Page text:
In a landmark case, the Employment Appeal Tribunal ruled, on Tuesday 4th November 2014, that it is wrong for employers to only take into account basic pay when calculating how much an employee should be paid while they are on holiday.

 But what does it mean for businesses that pay regular overtime?

  • As this was an Employment Appeal Tribunal (EAT) ruling on a number of cases, the judgement and therefore employer obligation comes into effect immediately without any further legislation required.  This means, that if you pay overtime regularly, you will need to address this now otherwise, your employees may have tribunal claims for unlawful deductions from wages.

 

  • All workers must be paid "normal remuneration" during the first 4 weeks of holiday they take (including bank holidays) i.e. their typical average pay rather than just their basic pay only.  This must include overtime payments including non-guaranteed overtime (work which an employee, if requested, is obliged to perform).  It does not however, include voluntary overtime where staff can refuse to work if asked.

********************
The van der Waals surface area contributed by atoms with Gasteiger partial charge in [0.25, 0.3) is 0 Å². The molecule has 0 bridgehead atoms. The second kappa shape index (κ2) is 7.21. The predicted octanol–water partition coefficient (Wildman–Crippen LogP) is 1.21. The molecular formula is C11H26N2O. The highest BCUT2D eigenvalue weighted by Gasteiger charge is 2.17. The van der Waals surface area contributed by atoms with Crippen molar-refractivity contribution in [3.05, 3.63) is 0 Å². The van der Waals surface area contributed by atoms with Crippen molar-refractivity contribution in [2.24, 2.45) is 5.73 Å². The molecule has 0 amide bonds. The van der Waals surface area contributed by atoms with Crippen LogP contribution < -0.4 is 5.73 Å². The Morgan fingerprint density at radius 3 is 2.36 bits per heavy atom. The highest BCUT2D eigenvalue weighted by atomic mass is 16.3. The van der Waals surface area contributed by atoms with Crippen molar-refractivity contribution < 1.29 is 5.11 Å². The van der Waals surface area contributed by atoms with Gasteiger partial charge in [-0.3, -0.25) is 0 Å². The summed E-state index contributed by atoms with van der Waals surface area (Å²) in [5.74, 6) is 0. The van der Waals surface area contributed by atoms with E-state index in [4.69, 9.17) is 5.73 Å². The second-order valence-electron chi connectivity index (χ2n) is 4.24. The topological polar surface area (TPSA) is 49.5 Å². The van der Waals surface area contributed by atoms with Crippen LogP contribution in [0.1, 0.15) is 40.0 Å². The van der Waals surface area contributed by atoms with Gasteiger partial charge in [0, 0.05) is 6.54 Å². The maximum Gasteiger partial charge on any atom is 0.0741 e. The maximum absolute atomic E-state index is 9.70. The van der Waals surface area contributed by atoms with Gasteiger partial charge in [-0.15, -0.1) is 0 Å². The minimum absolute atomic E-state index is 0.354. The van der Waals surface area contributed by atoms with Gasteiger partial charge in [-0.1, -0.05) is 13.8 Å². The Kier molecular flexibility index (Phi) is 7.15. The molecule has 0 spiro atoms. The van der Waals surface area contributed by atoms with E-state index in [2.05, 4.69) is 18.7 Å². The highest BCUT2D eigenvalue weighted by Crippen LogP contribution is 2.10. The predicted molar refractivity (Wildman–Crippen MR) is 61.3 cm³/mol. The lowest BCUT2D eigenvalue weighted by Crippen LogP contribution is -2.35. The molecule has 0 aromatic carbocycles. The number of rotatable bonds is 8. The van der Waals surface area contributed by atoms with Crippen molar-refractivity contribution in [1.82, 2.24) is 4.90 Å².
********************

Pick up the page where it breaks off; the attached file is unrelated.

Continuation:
• Employees can make retrospective claims but only if the under payment of holiday pay was less than 3 months ago – earlier holiday payments can form part of the claim only insofar as there is not a gap of more than 3 months between them. 

 

  • Vince Cable has announced he is setting up a taskforce to assess the possible impact of the decision and how the impact on business can be limited.  This task force is made up of very employer centric organisations (e.g. there are no trade unions) and so hopefully they will take a sympathetic view on businesses.  In addition, the organisations in the original tribunal case may appeal to the Court of Appeal which may mean that there is a short reprieve.     

 

  • If you currently make regular overtime payments or allowances, then you need to with immediate affect review and change how you calculate employee’s pay whilst they are on holiday (and when they leave) to reflect average pay (over the previous 12 weeks).  In addition, you will need to review your records for the past year and where there is not a 3 month gap between holidays, make retrospective top up payments.